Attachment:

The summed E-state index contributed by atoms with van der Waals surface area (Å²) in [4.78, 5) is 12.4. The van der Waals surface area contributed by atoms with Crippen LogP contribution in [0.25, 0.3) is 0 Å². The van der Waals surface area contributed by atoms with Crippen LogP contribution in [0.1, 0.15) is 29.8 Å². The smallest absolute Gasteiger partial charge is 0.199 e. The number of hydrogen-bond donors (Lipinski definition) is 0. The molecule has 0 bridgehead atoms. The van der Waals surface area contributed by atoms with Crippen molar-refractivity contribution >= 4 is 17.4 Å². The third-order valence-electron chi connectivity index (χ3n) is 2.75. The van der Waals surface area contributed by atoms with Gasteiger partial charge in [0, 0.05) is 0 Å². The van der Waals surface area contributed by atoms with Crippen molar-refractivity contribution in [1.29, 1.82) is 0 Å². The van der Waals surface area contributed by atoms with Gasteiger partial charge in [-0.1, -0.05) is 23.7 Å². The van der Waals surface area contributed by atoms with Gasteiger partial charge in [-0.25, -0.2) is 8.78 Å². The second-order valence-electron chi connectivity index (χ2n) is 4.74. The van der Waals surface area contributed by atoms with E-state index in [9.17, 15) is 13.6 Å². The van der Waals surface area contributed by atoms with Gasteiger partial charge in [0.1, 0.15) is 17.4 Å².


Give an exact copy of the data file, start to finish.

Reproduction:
The summed E-state index contributed by atoms with van der Waals surface area (Å²) in [4.78, 5) is 12.4. The van der Waals surface area contributed by atoms with Crippen LogP contribution in [0.25, 0.3) is 0 Å². The van der Waals surface area contributed by atoms with Crippen LogP contribution in [0.1, 0.15) is 29.8 Å². The smallest absolute Gasteiger partial charge is 0.199 e. The number of hydrogen-bond donors (Lipinski definition) is 0. The molecule has 0 bridgehead atoms. The van der Waals surface area contributed by atoms with Crippen molar-refractivity contribution >= 4 is 17.4 Å². The third-order valence-electron chi connectivity index (χ3n) is 2.75. The van der Waals surface area contributed by atoms with Gasteiger partial charge in [0, 0.05) is 0 Å². The van der Waals surface area contributed by atoms with Crippen molar-refractivity contribution in [1.29, 1.82) is 0 Å². The van der Waals surface area contributed by atoms with Gasteiger partial charge in [-0.1, -0.05) is 23.7 Å². The van der Waals surface area contributed by atoms with Gasteiger partial charge in [-0.25, -0.2) is 8.78 Å². The second-order valence-electron chi connectivity index (χ2n) is 4.74. The van der Waals surface area contributed by atoms with E-state index in [9.17, 15) is 13.6 Å². The van der Waals surface area contributed by atoms with Gasteiger partial charge in [0.1, 0.15) is 17.4 Å².